Teacher resources and professional development across the curriculum

Teacher professional development and classroom resources across the curriculum

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RepresentationSession 05 Overviewtab aTab btab ctab dtab eReference
Part B

Exploring Representation
  Introduction | Scaling Area | Problem Reflection | Summary | Your Journal


As we think about how to encourage students to use representations in their mathematical work, we should consider the processes we use to show our own thinking. We begin by creating a representation from the given information -- whether geometric or numeric -- to model the problem. We then decide whether we are going to draw a picture, make a table or graph, or use technology. This can be challenging, as problems often require more than one representation.

In the Scaling Area problem, we used the power of the computer technology, but we also used drawings and tables to represent our thinking. Using multiple representations to break down a problem into smaller, more meaningful steps is often helpful. While using the technology and your own drawings, you had to generate many examples and then look for patterns, perhaps with the help of a table. This allowed you to reason about the problem before you could make a generalization that would apply to all rectangles or all triangles. The use of representations made these steps manageable and meaningful. Moreover, our representations gave us a way to communicate our new mathematical knowledge to others, if needed.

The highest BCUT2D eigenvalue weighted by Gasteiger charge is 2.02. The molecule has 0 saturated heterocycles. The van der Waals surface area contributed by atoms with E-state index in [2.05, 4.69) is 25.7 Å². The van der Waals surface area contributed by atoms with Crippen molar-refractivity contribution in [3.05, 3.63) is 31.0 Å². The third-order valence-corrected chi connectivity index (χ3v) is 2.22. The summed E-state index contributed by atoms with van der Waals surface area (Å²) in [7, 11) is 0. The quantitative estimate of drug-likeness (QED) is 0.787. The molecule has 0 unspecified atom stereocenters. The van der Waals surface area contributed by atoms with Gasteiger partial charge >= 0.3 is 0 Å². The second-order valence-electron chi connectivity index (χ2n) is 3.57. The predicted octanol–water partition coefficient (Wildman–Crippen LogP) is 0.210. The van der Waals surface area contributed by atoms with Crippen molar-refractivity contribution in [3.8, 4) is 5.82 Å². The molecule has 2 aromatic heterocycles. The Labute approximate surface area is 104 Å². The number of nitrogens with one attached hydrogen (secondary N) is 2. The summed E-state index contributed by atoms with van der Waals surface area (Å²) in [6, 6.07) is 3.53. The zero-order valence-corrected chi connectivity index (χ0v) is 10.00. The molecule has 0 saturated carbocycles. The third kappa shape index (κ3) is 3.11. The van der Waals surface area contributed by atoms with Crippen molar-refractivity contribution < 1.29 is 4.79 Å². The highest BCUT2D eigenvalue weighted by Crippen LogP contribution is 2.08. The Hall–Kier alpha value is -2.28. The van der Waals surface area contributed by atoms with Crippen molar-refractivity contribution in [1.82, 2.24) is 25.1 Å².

Remember, young students will develop their own, sometimes wonderful, forms of representation to gain a deeper understanding of the mathematics they are studying and to help them problem-solve. Through questioning, you can get a better understanding of the ideas underlying these non-traditional representations. Good questions will help you determine whether students' strategies, as shown in their representations, are appropriate.

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